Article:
But we’re not kidding ourselves. Disclosure alone doesn’t solve every problem. The alignment, or misalignment, of incentives also has a significant impact on what consumers and firms do, and what market outcomes result.
It’s useful to step back a bit. In most lending markets, a lender traditionally has an incentive to care about a borrower’s ability to repay. That should seem obvious. If I lend you money, I will be more than a little curious about whether you have the means to pay me back.
But when you look closely at the mortgage market prior to the crisis, you see that almost everyone involved – mortgage brokers, lenders, appraisers, investment bankers, even rating agencies – earned rewards that were front-loaded and insufficiently connected to the performance of the loans over time. Indeed, in mortgages, unlike, say, in credit cards, it was even possible for a loan originator to sell all of the credit risk in a loan.
You could sell everything. Residual credit risk? Sold. Rate risk? Sold. Servicing rights? Sold. All of it could be sold for cash, and all of it sold before anyone could know how the loan would actually perform over time. As a result, originators lost much of their incentive to ensure that credit risks were being mitigated. If loans went bad; it was often, quite literally, somebody else’s problem.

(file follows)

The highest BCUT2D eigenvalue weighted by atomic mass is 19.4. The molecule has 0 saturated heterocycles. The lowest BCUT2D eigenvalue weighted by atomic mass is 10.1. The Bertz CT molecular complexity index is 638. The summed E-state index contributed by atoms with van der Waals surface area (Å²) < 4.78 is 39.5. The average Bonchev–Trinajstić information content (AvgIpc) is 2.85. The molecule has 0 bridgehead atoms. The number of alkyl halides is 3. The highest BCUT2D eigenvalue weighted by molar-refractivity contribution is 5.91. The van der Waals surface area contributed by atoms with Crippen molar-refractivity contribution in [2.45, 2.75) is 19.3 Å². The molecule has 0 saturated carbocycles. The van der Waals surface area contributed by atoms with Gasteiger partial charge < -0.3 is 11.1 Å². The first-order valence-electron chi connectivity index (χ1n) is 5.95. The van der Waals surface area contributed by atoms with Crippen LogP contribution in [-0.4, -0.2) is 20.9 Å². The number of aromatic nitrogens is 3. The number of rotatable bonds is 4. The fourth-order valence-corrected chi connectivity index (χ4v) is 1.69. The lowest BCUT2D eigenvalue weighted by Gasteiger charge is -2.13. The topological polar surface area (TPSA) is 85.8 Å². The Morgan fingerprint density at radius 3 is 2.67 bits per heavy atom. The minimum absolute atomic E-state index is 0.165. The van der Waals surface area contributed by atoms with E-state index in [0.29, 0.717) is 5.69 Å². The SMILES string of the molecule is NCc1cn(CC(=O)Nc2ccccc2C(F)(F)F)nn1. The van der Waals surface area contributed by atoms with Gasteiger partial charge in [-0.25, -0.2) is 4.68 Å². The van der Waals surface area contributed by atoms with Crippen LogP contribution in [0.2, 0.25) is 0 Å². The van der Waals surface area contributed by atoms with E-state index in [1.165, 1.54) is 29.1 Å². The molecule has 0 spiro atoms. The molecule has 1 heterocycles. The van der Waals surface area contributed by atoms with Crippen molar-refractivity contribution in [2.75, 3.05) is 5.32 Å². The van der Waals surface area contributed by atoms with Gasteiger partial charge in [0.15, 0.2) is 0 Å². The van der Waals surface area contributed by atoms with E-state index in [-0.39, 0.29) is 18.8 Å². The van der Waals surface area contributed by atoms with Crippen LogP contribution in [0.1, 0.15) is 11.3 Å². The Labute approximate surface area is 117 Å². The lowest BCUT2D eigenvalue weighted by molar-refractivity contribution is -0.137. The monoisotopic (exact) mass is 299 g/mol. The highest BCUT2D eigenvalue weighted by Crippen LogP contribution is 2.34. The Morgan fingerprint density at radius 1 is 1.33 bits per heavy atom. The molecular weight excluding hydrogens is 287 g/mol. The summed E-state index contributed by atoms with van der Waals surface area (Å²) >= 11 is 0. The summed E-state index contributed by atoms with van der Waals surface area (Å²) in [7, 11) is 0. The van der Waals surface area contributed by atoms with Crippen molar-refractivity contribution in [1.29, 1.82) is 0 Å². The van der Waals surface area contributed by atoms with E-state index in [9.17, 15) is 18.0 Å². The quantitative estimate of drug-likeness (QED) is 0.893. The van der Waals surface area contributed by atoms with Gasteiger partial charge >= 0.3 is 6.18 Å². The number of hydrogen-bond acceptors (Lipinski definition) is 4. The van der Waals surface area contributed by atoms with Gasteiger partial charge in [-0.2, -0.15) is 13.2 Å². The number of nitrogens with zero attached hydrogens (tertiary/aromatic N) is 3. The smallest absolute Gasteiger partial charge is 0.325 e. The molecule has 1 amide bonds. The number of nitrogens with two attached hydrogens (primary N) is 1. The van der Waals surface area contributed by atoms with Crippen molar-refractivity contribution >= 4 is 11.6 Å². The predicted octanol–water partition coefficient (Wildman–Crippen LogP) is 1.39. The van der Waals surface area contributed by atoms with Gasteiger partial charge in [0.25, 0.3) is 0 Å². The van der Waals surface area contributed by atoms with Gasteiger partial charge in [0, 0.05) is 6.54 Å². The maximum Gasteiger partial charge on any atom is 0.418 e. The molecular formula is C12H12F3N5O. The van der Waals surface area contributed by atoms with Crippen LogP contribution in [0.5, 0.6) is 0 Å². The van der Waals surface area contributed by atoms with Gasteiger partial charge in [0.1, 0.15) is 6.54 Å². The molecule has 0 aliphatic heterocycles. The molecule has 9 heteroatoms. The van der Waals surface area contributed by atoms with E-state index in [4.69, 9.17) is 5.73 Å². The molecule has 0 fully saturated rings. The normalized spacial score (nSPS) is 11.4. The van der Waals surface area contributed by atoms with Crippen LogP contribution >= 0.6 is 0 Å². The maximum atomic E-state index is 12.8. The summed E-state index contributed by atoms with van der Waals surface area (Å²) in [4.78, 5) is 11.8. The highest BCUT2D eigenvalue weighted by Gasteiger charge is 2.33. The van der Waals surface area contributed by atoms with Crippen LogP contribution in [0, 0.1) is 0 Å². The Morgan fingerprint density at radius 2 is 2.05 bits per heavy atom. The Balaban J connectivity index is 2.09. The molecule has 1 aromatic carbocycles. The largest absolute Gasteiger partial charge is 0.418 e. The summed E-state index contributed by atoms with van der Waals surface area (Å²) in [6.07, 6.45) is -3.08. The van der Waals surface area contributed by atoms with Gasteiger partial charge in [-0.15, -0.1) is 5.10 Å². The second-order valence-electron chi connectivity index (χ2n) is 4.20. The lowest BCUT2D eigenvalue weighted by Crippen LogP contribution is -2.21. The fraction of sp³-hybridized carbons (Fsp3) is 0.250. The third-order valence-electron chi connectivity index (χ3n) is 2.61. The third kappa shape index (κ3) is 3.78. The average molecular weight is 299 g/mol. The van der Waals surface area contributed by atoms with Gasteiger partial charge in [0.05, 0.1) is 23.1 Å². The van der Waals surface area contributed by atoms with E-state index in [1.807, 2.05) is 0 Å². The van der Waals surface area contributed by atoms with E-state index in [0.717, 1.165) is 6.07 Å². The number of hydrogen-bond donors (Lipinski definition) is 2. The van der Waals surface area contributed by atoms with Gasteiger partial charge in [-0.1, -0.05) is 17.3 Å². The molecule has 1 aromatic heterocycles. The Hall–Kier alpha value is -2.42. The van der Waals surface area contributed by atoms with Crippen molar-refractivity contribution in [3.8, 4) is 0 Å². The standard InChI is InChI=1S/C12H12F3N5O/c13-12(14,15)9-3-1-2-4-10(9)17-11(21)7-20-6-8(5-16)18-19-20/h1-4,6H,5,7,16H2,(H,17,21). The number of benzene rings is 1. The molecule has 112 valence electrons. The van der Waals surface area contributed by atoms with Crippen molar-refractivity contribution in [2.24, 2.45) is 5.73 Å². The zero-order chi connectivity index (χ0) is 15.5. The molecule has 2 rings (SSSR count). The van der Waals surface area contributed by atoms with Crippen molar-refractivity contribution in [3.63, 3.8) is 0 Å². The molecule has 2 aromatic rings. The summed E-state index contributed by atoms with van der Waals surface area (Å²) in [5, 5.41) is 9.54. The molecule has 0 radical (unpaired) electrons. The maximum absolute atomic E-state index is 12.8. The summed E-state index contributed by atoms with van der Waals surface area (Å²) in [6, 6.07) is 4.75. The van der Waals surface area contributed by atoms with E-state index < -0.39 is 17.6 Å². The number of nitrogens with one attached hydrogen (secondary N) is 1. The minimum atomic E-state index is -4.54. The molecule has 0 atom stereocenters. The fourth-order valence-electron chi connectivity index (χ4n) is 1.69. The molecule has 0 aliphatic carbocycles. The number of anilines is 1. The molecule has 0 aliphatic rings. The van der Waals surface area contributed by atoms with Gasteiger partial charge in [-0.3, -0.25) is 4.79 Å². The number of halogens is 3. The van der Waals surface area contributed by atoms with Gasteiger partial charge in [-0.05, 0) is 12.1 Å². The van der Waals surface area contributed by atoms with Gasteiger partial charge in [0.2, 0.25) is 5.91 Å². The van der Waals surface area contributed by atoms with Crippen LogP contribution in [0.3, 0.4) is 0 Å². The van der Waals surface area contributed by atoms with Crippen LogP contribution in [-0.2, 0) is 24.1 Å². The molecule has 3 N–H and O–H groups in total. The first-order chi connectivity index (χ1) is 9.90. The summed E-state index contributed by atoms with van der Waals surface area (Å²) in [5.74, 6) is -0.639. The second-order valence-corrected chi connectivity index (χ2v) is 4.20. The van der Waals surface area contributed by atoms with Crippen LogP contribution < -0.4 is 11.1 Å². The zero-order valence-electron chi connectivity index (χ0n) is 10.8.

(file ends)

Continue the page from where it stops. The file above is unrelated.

It’s no wonder, then, that originators embraced more risk. From 1990 to 2005, subprime loans, as reported by Inside Mortgage Finance, rose from 8 percent to roughly 23 percent of total mortgage production. Alt-A loans, which include for example reduced-documentation mortgages to prime borrowers, added another 15 percent in 2006. Together, in 2006, subprime and Alt-A loans totaled roughly $1 trillion in originations, or nearly 40 percent of the origination market.
So originators embraced more risks and those risks have turned out badly. And we shouldn’t be surprised by that. When risk is separated from reward, underwriting and pricing standards are more likely to loosen or to loosen more than is otherwise typical.
The Dodd-Frank Act addresses many of these incentive problems. First, there is the risk retention provision, which requires sponsors of asset-backed securitizations to retain at least 5 percent of the credit risk. This is meant to align the interests of those who take risk, the investors, with those who make the underwriting decisions in the first place. The CFPB is not one of the agencies responsible for writing the risk retention regulations.